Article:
AdvisorOne will soon call for nominations for the fourth annual 50 Top Women in Wealth (the successor to Wealth Manager’s Top Women in Wealth). The 50 Top Women in Wealth will honor the women who have the most impact on the wealth management profession today, covering them on AdvisorOne.com and in Investment Advisor and Research magazines.
These women are thought leaders, academics, regulators; they are running banks, registered investment advisors and broker-dealers. They make a difference to clients and colleagues, bringing along newer people—of both genders—in wealth management, and they are active on industry issues. This is not at all about who has got the biggest ‘book of business.’ It’s about who has impact, who inspires, who leads the profession of wealth management in the right direction.
The women selected over the past three years for the 50 Top Women were exemplary to begin with, but many have become even more prominent. Alums Sheila Bair, FDIC Chairman; Mary Schapiro, SEC Chairman; and Elizabeth Warren, head of the Consumer Financial Protection Bureau are top regulators. They became household names as the Dodd-Frank Act moved through Congress, and were featured in a Time magazine cover story, “The New Sheriffs of Wall Street.”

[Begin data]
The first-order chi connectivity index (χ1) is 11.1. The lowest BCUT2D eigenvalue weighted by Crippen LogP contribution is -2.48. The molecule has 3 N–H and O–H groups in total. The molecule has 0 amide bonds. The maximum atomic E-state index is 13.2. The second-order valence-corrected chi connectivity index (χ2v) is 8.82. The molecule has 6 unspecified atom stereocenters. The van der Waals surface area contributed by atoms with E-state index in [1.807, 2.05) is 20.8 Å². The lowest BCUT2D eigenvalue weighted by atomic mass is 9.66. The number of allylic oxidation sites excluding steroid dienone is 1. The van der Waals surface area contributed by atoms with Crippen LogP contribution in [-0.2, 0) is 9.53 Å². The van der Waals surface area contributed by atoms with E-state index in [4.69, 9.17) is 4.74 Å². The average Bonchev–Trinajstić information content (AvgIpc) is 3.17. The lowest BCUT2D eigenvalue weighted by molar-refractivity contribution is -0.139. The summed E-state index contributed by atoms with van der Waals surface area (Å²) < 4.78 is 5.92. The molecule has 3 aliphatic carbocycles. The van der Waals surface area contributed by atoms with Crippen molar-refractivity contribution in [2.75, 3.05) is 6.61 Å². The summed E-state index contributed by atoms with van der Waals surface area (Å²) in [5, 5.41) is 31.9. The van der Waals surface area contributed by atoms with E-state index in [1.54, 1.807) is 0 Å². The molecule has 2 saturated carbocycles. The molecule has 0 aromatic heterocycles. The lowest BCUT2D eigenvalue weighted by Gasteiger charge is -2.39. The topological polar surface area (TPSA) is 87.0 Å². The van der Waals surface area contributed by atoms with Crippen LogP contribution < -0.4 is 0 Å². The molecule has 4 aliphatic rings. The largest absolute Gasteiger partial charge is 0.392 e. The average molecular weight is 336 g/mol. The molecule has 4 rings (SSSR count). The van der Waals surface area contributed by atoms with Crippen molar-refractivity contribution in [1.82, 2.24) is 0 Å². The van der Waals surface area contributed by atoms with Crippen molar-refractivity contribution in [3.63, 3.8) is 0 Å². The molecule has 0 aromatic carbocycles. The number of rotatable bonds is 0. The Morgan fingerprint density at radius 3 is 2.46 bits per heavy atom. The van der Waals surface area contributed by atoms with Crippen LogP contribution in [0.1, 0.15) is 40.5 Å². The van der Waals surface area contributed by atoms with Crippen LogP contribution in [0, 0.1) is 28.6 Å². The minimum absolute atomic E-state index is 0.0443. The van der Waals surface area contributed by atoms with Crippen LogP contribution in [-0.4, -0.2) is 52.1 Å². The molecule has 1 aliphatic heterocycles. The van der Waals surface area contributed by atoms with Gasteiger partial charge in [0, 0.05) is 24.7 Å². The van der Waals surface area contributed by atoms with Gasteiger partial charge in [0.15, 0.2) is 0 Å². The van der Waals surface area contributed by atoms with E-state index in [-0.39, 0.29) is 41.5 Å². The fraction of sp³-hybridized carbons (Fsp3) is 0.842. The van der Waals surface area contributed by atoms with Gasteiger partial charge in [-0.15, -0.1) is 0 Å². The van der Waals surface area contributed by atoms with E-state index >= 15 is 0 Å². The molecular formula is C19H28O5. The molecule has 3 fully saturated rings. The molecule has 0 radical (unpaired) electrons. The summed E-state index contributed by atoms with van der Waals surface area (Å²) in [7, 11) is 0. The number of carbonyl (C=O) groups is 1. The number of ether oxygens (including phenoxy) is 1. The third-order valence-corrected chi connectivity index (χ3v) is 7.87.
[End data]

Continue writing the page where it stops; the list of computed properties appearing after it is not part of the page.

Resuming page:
Professor Tamar Frankel, wealth manager Diahann Lassus and Texas Securities Commissioner Denise Voigt Crawford have been advocating tirelessly on behalf of investors for a stronger fiduciary standard. Professor Olivia Mitchell has been studying retirement issues for women and Muriel Siebert, leader of the eponymous Wall Street brokerage firm, has been working on financial education programs for women and high school students.
Ranji Nagaswami, who was a member of the advisory board that selected the Top Women for 2010, was tapped by New York City Mayor Michael Bloomberg for a newly-created post: Investment Advisor for the City of New York, to oversee New York City’s pension system.
We highlight the 50 Women and their good work because we needed to call attention to the fact although women make up only a fraction of the investment industry, many of this relatively small group are outstanding leaders. The industry needs to open its doors to more women, and provide paths for talented women to stay in the industry, as other industries have, because it is good for the investment business. Perhaps the bottom line is the bottom line, here.